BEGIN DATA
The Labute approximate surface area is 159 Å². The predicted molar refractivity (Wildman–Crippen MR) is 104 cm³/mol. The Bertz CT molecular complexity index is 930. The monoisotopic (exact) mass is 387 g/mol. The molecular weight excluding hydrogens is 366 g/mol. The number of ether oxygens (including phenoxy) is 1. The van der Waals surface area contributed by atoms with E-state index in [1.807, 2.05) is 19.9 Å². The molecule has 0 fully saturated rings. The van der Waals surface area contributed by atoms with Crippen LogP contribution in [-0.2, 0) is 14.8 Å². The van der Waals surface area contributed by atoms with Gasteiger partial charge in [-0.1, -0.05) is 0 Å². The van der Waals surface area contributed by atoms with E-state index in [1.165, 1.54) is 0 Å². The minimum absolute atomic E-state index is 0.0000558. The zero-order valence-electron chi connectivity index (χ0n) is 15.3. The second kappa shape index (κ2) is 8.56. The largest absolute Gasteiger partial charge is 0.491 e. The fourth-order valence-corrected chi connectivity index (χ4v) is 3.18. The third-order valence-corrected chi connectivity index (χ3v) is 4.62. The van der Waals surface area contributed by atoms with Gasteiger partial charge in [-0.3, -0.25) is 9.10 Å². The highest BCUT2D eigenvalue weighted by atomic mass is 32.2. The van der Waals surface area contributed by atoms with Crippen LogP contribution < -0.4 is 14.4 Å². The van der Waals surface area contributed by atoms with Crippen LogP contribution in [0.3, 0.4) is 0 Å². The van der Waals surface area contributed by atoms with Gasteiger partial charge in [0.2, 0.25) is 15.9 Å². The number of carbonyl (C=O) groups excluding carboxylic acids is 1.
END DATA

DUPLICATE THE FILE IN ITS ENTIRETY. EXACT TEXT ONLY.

The Labute approximate surface area is 159 Å². The predicted molar refractivity (Wildman–Crippen MR) is 104 cm³/mol. The Bertz CT molecular complexity index is 930. The monoisotopic (exact) mass is 387 g/mol. The molecular weight excluding hydrogens is 366 g/mol. The number of ether oxygens (including phenoxy) is 1. The van der Waals surface area contributed by atoms with E-state index in [1.807, 2.05) is 19.9 Å². The molecule has 0 fully saturated rings. The van der Waals surface area contributed by atoms with Crippen LogP contribution in [-0.2, 0) is 14.8 Å². The van der Waals surface area contributed by atoms with Gasteiger partial charge in [-0.1, -0.05) is 0 Å². The van der Waals surface area contributed by atoms with E-state index in [1.165, 1.54) is 0 Å². The minimum absolute atomic E-state index is 0.0000558. The zero-order valence-electron chi connectivity index (χ0n) is 15.3. The second kappa shape index (κ2) is 8.56. The largest absolute Gasteiger partial charge is 0.491 e. The fourth-order valence-corrected chi connectivity index (χ4v) is 3.18. The third-order valence-corrected chi connectivity index (χ3v) is 4.62. The van der Waals surface area contributed by atoms with Gasteiger partial charge in [-0.3, -0.25) is 9.10 Å². The highest BCUT2D eigenvalue weighted by atomic mass is 32.2. The van der Waals surface area contributed by atoms with Crippen LogP contribution < -0.4 is 14.4 Å². The van der Waals surface area contributed by atoms with Crippen LogP contribution in [0.3, 0.4) is 0 Å². The van der Waals surface area contributed by atoms with Gasteiger partial charge in [0.2, 0.25) is 15.9 Å². The number of carbonyl (C=O) groups excluding carboxylic acids is 1.